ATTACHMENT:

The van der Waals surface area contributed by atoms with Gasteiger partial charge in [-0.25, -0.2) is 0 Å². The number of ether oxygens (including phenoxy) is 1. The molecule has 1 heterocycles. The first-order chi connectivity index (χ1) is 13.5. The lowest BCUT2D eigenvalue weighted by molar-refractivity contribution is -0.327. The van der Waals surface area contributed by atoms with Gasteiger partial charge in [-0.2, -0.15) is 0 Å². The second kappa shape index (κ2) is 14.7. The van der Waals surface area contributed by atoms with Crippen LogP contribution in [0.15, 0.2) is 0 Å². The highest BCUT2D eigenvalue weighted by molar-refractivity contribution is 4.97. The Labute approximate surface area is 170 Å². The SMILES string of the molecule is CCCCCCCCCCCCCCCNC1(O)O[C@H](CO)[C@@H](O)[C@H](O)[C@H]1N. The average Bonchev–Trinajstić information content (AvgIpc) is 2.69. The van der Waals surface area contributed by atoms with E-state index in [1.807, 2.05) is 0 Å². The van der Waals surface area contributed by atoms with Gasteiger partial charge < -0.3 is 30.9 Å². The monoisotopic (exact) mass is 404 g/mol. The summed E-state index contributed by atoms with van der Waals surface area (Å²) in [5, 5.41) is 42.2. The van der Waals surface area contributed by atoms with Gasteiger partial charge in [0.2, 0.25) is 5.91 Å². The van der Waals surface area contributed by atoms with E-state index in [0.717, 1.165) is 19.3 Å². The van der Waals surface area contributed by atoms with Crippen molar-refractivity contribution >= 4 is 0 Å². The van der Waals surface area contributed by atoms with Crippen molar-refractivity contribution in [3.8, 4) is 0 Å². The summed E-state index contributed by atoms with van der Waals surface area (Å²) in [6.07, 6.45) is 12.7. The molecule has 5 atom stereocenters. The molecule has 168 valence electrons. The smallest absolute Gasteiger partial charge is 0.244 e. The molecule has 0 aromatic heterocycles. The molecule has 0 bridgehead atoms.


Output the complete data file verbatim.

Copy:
The van der Waals surface area contributed by atoms with Gasteiger partial charge in [-0.25, -0.2) is 0 Å². The number of ether oxygens (including phenoxy) is 1. The molecule has 1 heterocycles. The first-order chi connectivity index (χ1) is 13.5. The lowest BCUT2D eigenvalue weighted by molar-refractivity contribution is -0.327. The van der Waals surface area contributed by atoms with Gasteiger partial charge in [-0.2, -0.15) is 0 Å². The second kappa shape index (κ2) is 14.7. The van der Waals surface area contributed by atoms with Crippen LogP contribution in [0.15, 0.2) is 0 Å². The highest BCUT2D eigenvalue weighted by molar-refractivity contribution is 4.97. The Labute approximate surface area is 170 Å². The SMILES string of the molecule is CCCCCCCCCCCCCCCNC1(O)O[C@H](CO)[C@@H](O)[C@H](O)[C@H]1N. The average Bonchev–Trinajstić information content (AvgIpc) is 2.69. The van der Waals surface area contributed by atoms with E-state index in [1.807, 2.05) is 0 Å². The van der Waals surface area contributed by atoms with Gasteiger partial charge < -0.3 is 30.9 Å². The monoisotopic (exact) mass is 404 g/mol. The summed E-state index contributed by atoms with van der Waals surface area (Å²) in [5, 5.41) is 42.2. The van der Waals surface area contributed by atoms with Gasteiger partial charge in [0.2, 0.25) is 5.91 Å². The van der Waals surface area contributed by atoms with E-state index in [0.717, 1.165) is 19.3 Å². The van der Waals surface area contributed by atoms with Crippen molar-refractivity contribution >= 4 is 0 Å². The van der Waals surface area contributed by atoms with Crippen molar-refractivity contribution in [3.8, 4) is 0 Å². The summed E-state index contributed by atoms with van der Waals surface area (Å²) in [6.07, 6.45) is 12.7. The molecule has 5 atom stereocenters. The molecule has 168 valence electrons. The smallest absolute Gasteiger partial charge is 0.244 e. The molecule has 0 aromatic heterocycles. The molecule has 0 bridgehead atoms.